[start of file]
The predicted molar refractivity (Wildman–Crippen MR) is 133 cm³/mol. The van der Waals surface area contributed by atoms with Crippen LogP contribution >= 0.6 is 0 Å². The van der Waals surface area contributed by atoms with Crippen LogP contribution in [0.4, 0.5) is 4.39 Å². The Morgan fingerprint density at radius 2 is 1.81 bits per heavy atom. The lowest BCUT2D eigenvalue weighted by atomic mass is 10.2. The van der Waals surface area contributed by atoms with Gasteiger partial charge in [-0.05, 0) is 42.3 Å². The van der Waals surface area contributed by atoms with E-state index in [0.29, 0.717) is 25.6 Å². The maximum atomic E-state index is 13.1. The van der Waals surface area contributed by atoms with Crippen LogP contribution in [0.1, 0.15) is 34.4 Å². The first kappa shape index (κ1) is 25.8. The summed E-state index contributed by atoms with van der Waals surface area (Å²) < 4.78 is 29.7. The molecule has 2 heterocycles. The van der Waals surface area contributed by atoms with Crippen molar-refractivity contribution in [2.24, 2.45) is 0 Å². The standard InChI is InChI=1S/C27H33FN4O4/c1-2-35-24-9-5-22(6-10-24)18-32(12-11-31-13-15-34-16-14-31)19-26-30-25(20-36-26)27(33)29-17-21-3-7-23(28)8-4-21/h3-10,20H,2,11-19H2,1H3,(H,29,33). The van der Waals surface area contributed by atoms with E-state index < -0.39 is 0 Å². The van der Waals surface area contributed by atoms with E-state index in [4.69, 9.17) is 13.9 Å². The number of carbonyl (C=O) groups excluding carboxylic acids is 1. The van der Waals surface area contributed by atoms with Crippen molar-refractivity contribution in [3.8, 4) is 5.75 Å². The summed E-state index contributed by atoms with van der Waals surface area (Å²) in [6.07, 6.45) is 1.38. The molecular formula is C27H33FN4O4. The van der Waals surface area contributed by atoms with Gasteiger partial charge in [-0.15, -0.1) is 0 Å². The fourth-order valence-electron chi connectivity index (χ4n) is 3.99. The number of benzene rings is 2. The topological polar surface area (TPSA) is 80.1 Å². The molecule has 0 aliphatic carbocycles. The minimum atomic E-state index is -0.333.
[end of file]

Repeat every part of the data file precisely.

The predicted molar refractivity (Wildman–Crippen MR) is 133 cm³/mol. The van der Waals surface area contributed by atoms with Crippen LogP contribution >= 0.6 is 0 Å². The van der Waals surface area contributed by atoms with Crippen LogP contribution in [0.4, 0.5) is 4.39 Å². The Morgan fingerprint density at radius 2 is 1.81 bits per heavy atom. The lowest BCUT2D eigenvalue weighted by atomic mass is 10.2. The van der Waals surface area contributed by atoms with Gasteiger partial charge in [-0.05, 0) is 42.3 Å². The van der Waals surface area contributed by atoms with E-state index in [0.29, 0.717) is 25.6 Å². The maximum atomic E-state index is 13.1. The van der Waals surface area contributed by atoms with Crippen LogP contribution in [0.1, 0.15) is 34.4 Å². The first kappa shape index (κ1) is 25.8. The summed E-state index contributed by atoms with van der Waals surface area (Å²) < 4.78 is 29.7. The molecule has 2 heterocycles. The van der Waals surface area contributed by atoms with Crippen molar-refractivity contribution in [2.24, 2.45) is 0 Å². The standard InChI is InChI=1S/C27H33FN4O4/c1-2-35-24-9-5-22(6-10-24)18-32(12-11-31-13-15-34-16-14-31)19-26-30-25(20-36-26)27(33)29-17-21-3-7-23(28)8-4-21/h3-10,20H,2,11-19H2,1H3,(H,29,33). The van der Waals surface area contributed by atoms with E-state index < -0.39 is 0 Å². The van der Waals surface area contributed by atoms with E-state index in [4.69, 9.17) is 13.9 Å². The number of carbonyl (C=O) groups excluding carboxylic acids is 1. The van der Waals surface area contributed by atoms with Crippen molar-refractivity contribution in [3.8, 4) is 5.75 Å². The summed E-state index contributed by atoms with van der Waals surface area (Å²) in [6.07, 6.45) is 1.38. The molecular formula is C27H33FN4O4. The van der Waals surface area contributed by atoms with Gasteiger partial charge in [-0.15, -0.1) is 0 Å². The fourth-order valence-electron chi connectivity index (χ4n) is 3.99. The number of benzene rings is 2. The topological polar surface area (TPSA) is 80.1 Å². The molecule has 0 aliphatic carbocycles. The minimum atomic E-state index is -0.333.